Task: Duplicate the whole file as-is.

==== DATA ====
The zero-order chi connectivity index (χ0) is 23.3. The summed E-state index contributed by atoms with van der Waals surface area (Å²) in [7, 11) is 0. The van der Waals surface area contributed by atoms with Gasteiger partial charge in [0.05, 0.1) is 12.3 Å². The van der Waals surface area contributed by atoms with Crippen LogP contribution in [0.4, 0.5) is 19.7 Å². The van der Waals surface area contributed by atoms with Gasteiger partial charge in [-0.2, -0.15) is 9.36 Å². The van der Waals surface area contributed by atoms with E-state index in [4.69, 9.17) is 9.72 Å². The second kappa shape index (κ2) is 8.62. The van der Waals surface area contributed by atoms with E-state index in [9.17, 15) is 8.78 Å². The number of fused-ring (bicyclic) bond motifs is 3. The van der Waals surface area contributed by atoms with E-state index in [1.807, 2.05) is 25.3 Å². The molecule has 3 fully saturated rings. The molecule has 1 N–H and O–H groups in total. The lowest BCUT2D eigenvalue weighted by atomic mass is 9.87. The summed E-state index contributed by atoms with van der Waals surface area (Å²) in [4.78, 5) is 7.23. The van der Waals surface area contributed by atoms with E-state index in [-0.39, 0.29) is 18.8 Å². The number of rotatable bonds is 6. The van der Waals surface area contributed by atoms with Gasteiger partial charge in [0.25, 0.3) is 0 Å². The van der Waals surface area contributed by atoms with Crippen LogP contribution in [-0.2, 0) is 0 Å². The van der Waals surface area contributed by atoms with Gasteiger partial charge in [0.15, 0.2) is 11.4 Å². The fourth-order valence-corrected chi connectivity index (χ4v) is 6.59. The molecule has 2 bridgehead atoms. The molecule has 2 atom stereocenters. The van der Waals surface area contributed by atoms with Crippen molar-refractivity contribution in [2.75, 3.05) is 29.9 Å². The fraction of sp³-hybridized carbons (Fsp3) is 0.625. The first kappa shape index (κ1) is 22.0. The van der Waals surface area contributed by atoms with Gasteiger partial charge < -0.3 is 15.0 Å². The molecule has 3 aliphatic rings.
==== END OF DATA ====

The zero-order chi connectivity index (χ0) is 23.3. The summed E-state index contributed by atoms with van der Waals surface area (Å²) in [7, 11) is 0. The van der Waals surface area contributed by atoms with Gasteiger partial charge in [0.05, 0.1) is 12.3 Å². The van der Waals surface area contributed by atoms with Crippen LogP contribution in [0.4, 0.5) is 19.7 Å². The van der Waals surface area contributed by atoms with Gasteiger partial charge in [-0.2, -0.15) is 9.36 Å². The van der Waals surface area contributed by atoms with E-state index in [4.69, 9.17) is 9.72 Å². The second kappa shape index (κ2) is 8.62. The van der Waals surface area contributed by atoms with E-state index in [9.17, 15) is 8.78 Å². The number of fused-ring (bicyclic) bond motifs is 3. The van der Waals surface area contributed by atoms with E-state index in [1.807, 2.05) is 25.3 Å². The molecule has 3 fully saturated rings. The molecule has 1 N–H and O–H groups in total. The lowest BCUT2D eigenvalue weighted by atomic mass is 9.87. The summed E-state index contributed by atoms with van der Waals surface area (Å²) in [4.78, 5) is 7.23. The van der Waals surface area contributed by atoms with E-state index in [-0.39, 0.29) is 18.8 Å². The number of rotatable bonds is 6. The van der Waals surface area contributed by atoms with Gasteiger partial charge in [0.25, 0.3) is 0 Å². The van der Waals surface area contributed by atoms with Crippen LogP contribution in [-0.2, 0) is 0 Å². The van der Waals surface area contributed by atoms with Gasteiger partial charge in [0.15, 0.2) is 11.4 Å². The fourth-order valence-corrected chi connectivity index (χ4v) is 6.59. The molecule has 2 bridgehead atoms. The molecule has 2 atom stereocenters. The van der Waals surface area contributed by atoms with Crippen molar-refractivity contribution in [2.75, 3.05) is 29.9 Å². The fraction of sp³-hybridized carbons (Fsp3) is 0.625. The first kappa shape index (κ1) is 22.0. The van der Waals surface area contributed by atoms with Gasteiger partial charge < -0.3 is 15.0 Å². The molecule has 3 aliphatic rings.